Lewis’s new book is called The Undoing Project in which he profiles the professional and personal relationship between the behavioural psychologists Daniel Kahneman and Amos Tversky. Kahneman and Tversky’s work shed new light on how humans make decisions when faced with risk and uncertainty. They established that we generally trust our gut instinct, over the evidence, to guide our decision-making.

michael-lewis-the-undoing-project-cover-image-simonandschuster-com[simonandschuster.com]

Lewis says he came across Kahneman and Tversky after writing Moneyball. He says the two were very different personalities and that made for the perfect team.

“They sensed in the other something they wished they had. Kahneman is an unbelievable creative mind he really has a mind more like a poet or a novelist filled with these flashing insights about human nature. Tversky wanted to be a poet but he has a scientific, logical mind. He’s a brilliant logician.”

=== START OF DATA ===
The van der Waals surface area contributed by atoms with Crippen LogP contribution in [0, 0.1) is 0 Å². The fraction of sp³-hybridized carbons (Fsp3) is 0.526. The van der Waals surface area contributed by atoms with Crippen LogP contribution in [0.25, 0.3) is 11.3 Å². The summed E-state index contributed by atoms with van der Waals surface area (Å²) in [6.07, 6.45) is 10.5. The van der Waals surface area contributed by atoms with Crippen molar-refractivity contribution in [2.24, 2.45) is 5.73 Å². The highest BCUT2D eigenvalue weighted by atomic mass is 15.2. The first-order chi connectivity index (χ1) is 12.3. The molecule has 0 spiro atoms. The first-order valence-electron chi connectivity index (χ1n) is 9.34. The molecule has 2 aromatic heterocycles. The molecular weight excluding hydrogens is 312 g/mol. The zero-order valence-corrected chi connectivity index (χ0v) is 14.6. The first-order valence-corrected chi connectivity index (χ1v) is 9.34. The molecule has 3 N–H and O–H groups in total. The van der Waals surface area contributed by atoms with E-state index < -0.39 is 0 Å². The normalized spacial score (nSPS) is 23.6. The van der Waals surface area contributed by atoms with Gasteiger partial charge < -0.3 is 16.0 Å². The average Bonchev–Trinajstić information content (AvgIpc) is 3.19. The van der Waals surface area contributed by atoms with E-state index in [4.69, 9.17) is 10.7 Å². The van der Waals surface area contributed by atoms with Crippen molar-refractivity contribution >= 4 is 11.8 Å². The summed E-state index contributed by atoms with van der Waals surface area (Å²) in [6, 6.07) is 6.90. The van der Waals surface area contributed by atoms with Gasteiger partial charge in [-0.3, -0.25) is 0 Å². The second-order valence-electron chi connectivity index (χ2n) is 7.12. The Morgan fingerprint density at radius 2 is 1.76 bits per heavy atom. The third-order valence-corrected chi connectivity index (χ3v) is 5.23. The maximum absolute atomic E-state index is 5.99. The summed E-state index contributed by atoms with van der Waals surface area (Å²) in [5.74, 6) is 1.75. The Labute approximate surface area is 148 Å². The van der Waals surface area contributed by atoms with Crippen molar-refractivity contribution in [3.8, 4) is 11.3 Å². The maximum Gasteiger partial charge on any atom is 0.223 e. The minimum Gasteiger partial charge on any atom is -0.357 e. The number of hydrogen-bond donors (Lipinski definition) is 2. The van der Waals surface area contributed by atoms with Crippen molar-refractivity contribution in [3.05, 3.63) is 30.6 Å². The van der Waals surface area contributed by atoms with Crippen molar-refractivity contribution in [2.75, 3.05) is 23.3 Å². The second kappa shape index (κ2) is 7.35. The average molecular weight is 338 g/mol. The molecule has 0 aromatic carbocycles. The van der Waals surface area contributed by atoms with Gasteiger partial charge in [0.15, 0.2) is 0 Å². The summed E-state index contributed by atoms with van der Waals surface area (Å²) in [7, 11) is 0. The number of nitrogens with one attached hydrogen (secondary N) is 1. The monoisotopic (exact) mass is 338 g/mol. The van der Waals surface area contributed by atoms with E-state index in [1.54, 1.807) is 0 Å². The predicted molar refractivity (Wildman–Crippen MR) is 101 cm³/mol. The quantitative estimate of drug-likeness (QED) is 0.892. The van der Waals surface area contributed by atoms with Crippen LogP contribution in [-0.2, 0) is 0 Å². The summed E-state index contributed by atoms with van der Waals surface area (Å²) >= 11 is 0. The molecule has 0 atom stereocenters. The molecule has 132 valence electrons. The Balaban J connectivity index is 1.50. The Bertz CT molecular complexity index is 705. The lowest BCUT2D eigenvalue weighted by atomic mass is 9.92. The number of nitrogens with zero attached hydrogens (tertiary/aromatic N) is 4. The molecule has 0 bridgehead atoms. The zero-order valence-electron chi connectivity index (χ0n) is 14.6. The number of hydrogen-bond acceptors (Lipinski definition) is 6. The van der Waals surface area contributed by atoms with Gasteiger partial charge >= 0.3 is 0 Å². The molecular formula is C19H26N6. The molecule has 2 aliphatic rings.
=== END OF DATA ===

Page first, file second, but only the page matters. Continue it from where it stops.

The two decide to come together and study how the human mind works. That work became an examination of human fallibility – the weakness of the human mind. They designed experiments to show how our mind plays tricks on us.

One they stumbled on was a phenomenon they called anchoring that skews human decisions. They also established that we are terrible at assessing risk – we rate risk based on what’s most memorable which tends to be what happened most recently.

michael-lewis-advice-from-experts-marketwatch-com[marketwatch.com]

“People long for the world to be a far more certain place than it is, instead of dealing with uncertainties they tell stories that make it seem much more certain and respond to stories that make it seem much more certain than it is. A politician speaking in certain terms as if he’s infallible has weirdly an advantage – even though we shouldn’t believe him. We’re very vulnerable to people who simulate certainty.”

Lewis is unsure whether this inbuilt fallibility can be fixed.

“I hate to sound fatalistic but one of the big takeaways from [Kahneman and Tversky’s] work is just how hard it is to correct for human fallibility – they equate cognitive illusion with optical illusion.”
Read more

Audio | Download: Ogg MP3 (26′07″)